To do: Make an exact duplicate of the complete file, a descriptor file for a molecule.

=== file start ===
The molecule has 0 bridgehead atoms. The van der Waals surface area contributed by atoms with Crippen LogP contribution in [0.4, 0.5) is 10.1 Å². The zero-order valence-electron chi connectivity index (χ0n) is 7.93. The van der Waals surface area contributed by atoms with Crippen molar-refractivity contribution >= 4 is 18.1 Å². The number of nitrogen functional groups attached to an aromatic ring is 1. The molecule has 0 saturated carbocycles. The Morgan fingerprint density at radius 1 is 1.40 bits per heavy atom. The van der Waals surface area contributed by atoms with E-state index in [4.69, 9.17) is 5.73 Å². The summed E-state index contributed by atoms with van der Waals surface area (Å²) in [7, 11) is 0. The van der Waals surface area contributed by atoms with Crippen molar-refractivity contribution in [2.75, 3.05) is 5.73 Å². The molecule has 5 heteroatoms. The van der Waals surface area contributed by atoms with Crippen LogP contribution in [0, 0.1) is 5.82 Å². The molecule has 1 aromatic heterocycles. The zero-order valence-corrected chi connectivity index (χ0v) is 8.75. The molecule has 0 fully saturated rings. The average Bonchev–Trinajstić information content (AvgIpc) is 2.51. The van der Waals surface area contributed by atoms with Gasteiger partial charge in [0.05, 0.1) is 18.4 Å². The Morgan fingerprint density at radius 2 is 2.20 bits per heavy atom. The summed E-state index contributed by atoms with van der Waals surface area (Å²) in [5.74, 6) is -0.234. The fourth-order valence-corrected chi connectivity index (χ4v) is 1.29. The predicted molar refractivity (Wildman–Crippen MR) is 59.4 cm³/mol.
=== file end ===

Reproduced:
The molecule has 0 bridgehead atoms. The van der Waals surface area contributed by atoms with Crippen LogP contribution in [0.4, 0.5) is 10.1 Å². The zero-order valence-electron chi connectivity index (χ0n) is 7.93. The van der Waals surface area contributed by atoms with Crippen molar-refractivity contribution >= 4 is 18.1 Å². The number of nitrogen functional groups attached to an aromatic ring is 1. The molecule has 0 saturated carbocycles. The Morgan fingerprint density at radius 1 is 1.40 bits per heavy atom. The van der Waals surface area contributed by atoms with E-state index in [4.69, 9.17) is 5.73 Å². The summed E-state index contributed by atoms with van der Waals surface area (Å²) in [7, 11) is 0. The van der Waals surface area contributed by atoms with Crippen molar-refractivity contribution in [2.75, 3.05) is 5.73 Å². The molecule has 5 heteroatoms. The van der Waals surface area contributed by atoms with Crippen LogP contribution in [0, 0.1) is 5.82 Å². The molecule has 1 aromatic heterocycles. The zero-order valence-corrected chi connectivity index (χ0v) is 8.75. The molecule has 0 fully saturated rings. The average Bonchev–Trinajstić information content (AvgIpc) is 2.51. The van der Waals surface area contributed by atoms with Gasteiger partial charge in [0.05, 0.1) is 18.4 Å². The Morgan fingerprint density at radius 2 is 2.20 bits per heavy atom. The summed E-state index contributed by atoms with van der Waals surface area (Å²) in [5.74, 6) is -0.234. The fourth-order valence-corrected chi connectivity index (χ4v) is 1.29. The predicted molar refractivity (Wildman–Crippen MR) is 59.4 cm³/mol.